A jury quickly determined that two Fort Worth Texas officers did not use excessive force during a fatal drug raid, which lead to the death of a 34-year-old Black man. According to the Fort Worth Star-Telegram, the family of Jermaine Darden filed a wrongful death lawsuit against officers W. F. Snow and Javier Romero, claiming that the force used on their loved one, in which they reportedly kicked, beat and used a taser, was unnecessary. The lawsuit also alleged that officers made racist jokes as they drove through Darden’s predominately Black neighborhood, the Star-Telegram reports. The jury concluded their verdict within 30 minutes, deciding that no damages would be recovered to the family.
Darden, who was described in the report as a large man weighing approximately 340 pounds, was sitting at home on his couch when police from a Fort Worth Zero Tolerance Unit barged into his home with a “no-knock” warrant after a confidential informant notified police that he had been selling cocaine.
Officers claim that Darden resisted arrest. He was shocked twice with a taser – for five seconds each, according to autopsy report. The Tarrant County medical examiner’s office determined that Darden died from “sudden cardiac death,” which was caused by heart disease and “application of restraint.” It was also stated that the officers’ excessive force could have been a trigger for Darden’s cardiac arrest.
“After being Tasered a number of times, a nonresponsive Darden was placed into a seated position and it was apparent that he was either dead or taking his last breath,” according to the lawsuit.
Darden gasped for air, according to the report, and residents in the home said that he could not breath, but they were ignored. The family accused Snow, Romero and other officers of causing Darden’s death.
Darden’s sister said her brother’s body looked beaten following the raid. “After he was killed he was a bruised, bloody mess. There was a shoe imprint on his face,” she said.
Kenneth East, the attorney representing Snow, said that Darden’s medical fragility was not known by the officers prior to the raid. “This officer served as the point man in one of the most dangerous jobs that an officer can do,” East said. “On most people a Taser works. But Darden immediately pushed back up. The officer thought he was resisting.”
The attorney claimed that Darden continued to be non-compliant after a second taser was deployed. “He (Darden) died from a severe underlying coronary disease and his own struggle,” East stated.
Snow testified on Tuesday stating that Darden did not follow his instructions. “I was able to get him on the ground for a second, but he got back up,” Snow said. He also claimed that after the taser was deployed, he did not “lay a hand on Darden.” However, Snow did say he believed that Darden told him he couldn’t breathe. Snow said he wasn’t ignoring Darden. Instead, he was focusing on “getting him into custody.”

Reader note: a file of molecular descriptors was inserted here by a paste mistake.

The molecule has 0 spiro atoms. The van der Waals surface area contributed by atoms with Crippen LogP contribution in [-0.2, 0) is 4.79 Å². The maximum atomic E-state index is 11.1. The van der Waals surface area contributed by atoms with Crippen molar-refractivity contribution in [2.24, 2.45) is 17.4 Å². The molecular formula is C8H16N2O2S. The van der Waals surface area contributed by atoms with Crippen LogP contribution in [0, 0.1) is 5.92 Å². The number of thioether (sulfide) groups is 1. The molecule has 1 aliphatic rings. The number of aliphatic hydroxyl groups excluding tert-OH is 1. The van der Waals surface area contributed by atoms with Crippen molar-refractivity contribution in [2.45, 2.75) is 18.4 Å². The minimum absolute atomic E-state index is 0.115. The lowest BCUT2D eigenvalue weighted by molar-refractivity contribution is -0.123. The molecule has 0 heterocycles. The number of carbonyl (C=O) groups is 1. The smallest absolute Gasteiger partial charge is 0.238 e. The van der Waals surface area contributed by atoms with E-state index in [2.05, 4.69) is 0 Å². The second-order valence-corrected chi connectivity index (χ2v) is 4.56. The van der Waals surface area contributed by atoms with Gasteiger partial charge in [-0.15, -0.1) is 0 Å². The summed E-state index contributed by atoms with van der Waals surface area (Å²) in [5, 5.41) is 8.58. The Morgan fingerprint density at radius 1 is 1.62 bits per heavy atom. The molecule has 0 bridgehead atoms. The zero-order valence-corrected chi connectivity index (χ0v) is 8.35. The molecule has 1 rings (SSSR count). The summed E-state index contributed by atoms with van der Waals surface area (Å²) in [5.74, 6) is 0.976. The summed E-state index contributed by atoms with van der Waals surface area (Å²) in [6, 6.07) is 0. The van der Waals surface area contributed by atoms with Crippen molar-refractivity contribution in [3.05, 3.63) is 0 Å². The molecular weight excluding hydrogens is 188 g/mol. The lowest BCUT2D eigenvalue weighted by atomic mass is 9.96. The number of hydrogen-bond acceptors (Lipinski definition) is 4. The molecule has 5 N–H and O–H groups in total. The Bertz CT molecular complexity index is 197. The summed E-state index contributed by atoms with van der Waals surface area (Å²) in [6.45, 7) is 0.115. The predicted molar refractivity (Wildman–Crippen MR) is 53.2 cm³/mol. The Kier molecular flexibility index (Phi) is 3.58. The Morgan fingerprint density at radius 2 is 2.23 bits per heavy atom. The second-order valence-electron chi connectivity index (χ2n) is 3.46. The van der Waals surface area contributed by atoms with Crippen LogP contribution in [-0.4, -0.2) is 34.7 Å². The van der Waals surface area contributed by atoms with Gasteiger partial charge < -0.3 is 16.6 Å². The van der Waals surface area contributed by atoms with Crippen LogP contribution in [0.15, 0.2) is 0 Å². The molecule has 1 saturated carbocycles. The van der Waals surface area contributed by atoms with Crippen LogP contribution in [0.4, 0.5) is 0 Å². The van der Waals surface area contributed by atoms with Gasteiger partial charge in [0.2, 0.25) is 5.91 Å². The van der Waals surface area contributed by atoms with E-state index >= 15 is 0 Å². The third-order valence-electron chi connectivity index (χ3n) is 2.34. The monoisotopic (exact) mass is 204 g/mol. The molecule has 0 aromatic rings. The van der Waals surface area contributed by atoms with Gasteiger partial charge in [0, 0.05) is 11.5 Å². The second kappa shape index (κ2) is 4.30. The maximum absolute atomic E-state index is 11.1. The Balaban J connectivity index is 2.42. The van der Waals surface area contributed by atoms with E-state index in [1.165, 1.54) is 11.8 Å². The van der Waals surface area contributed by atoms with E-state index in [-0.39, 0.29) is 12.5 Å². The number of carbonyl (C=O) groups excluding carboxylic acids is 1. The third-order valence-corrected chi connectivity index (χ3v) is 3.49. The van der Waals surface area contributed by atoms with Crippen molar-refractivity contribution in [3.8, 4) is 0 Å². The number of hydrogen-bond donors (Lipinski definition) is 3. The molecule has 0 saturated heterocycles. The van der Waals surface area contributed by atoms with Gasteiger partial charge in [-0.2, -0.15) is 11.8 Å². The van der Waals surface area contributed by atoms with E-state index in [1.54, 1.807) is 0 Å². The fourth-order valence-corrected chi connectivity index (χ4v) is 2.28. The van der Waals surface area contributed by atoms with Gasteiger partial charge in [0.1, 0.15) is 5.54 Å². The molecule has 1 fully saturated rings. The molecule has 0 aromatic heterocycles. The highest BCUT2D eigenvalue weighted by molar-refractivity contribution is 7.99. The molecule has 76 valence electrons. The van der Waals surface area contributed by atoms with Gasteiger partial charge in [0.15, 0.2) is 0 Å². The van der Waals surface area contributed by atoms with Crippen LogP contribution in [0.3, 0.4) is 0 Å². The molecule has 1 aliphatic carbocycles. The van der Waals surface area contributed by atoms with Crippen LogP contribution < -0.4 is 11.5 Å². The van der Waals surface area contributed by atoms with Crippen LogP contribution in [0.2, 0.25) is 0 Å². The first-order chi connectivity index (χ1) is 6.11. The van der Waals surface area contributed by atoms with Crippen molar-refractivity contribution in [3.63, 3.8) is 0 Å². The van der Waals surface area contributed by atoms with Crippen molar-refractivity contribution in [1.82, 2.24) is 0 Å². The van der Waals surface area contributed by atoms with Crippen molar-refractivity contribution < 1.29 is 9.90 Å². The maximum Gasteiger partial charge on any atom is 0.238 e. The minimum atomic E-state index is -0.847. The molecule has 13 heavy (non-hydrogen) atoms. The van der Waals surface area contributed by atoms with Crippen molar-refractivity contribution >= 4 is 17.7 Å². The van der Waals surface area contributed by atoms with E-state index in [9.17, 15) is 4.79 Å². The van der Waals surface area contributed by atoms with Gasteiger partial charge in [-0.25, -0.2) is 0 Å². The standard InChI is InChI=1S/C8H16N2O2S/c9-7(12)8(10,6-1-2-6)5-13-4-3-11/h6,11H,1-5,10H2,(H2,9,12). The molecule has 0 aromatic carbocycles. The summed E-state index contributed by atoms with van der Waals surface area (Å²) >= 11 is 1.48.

When Romero testified, he said, “I struck him on the left side of the face to distract him and get him handcuffed. I heard someone shout Taser and backed off. If we are touching the person, we could get some current. He went down for a split second and then he popped back up.” He added that he heard people saying that Darden had asthma, but did nothing about it.
The jury came to their quick decision after answering the “first of 17 questions that were included in the jury instructions and did not have to consider anything else.”
The family plans to appeal the case to the 5th Circuit Court of Appeals in New Orleans.
Daryl Washington, the lead attorney for Darden’s family said that was the quickest deliberation he has seen from a jury.
“Sadly, Jermaine Darden was killed in his own home,” Washington said. “If the Fort Worth Police Department would have taken the responsibility to properly train its officers, perhaps Atatiana Jefferson would still be alive today. The Constitution should protect everyone, regardless of race, sex, religion, position or their economic status in life.”
Jefferson was killed by Aaron Dean, a former Fort Worth police officer, while in her home in October. Dean resigned from the department before he could be fired and has since been indicted for Jefferson’s murder.
The judge presiding over Darden’s case dismissed all claims the family made against the city. The judge’s decision is on appeal at the at the 5th Circuit Court of Appeals. The attorneys of the officers are also waiting for the appeals court’s opinion.
Based on the video footage from the incident, the 5th Circuit Court of Appeals wrote that Darden “raised his hands when the officers entered the residence, and it appears that he rolled over onto his face at one point after the officers instructed him to do so.”
The appeals court said that based on the evidence in the case, “a jury could conclude that no reasonable officer on the scene would have thought that Darden was resisting arrest.”